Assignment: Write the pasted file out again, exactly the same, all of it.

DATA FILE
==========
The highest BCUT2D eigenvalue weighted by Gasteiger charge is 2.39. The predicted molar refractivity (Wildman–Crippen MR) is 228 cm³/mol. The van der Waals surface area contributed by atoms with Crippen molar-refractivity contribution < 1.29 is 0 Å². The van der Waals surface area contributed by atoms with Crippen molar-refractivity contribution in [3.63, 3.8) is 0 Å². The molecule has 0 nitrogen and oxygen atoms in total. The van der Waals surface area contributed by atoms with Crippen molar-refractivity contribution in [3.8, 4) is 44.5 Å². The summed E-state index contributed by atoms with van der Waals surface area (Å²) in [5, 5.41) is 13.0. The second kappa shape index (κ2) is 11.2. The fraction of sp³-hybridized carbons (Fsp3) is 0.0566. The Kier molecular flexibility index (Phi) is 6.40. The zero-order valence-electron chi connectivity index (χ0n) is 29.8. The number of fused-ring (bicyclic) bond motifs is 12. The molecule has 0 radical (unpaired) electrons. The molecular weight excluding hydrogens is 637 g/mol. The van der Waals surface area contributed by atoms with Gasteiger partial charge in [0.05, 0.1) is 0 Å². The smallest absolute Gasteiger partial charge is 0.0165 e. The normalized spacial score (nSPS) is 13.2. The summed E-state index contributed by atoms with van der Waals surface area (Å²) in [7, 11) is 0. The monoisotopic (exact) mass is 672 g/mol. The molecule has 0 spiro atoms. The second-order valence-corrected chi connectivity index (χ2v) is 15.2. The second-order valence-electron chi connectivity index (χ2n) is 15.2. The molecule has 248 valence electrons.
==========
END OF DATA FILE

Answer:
The highest BCUT2D eigenvalue weighted by Gasteiger charge is 2.39. The predicted molar refractivity (Wildman–Crippen MR) is 228 cm³/mol. The van der Waals surface area contributed by atoms with Crippen molar-refractivity contribution < 1.29 is 0 Å². The van der Waals surface area contributed by atoms with Crippen molar-refractivity contribution in [3.63, 3.8) is 0 Å². The molecule has 0 nitrogen and oxygen atoms in total. The van der Waals surface area contributed by atoms with Crippen molar-refractivity contribution in [3.8, 4) is 44.5 Å². The summed E-state index contributed by atoms with van der Waals surface area (Å²) in [5, 5.41) is 13.0. The second kappa shape index (κ2) is 11.2. The fraction of sp³-hybridized carbons (Fsp3) is 0.0566. The Kier molecular flexibility index (Phi) is 6.40. The zero-order valence-electron chi connectivity index (χ0n) is 29.8. The number of fused-ring (bicyclic) bond motifs is 12. The molecule has 0 radical (unpaired) electrons. The molecular weight excluding hydrogens is 637 g/mol. The van der Waals surface area contributed by atoms with Gasteiger partial charge in [0.05, 0.1) is 0 Å². The smallest absolute Gasteiger partial charge is 0.0165 e. The normalized spacial score (nSPS) is 13.2. The summed E-state index contributed by atoms with van der Waals surface area (Å²) in [7, 11) is 0. The monoisotopic (exact) mass is 672 g/mol. The molecule has 0 spiro atoms. The second-order valence-corrected chi connectivity index (χ2v) is 15.2. The second-order valence-electron chi connectivity index (χ2n) is 15.2. The molecule has 248 valence electrons.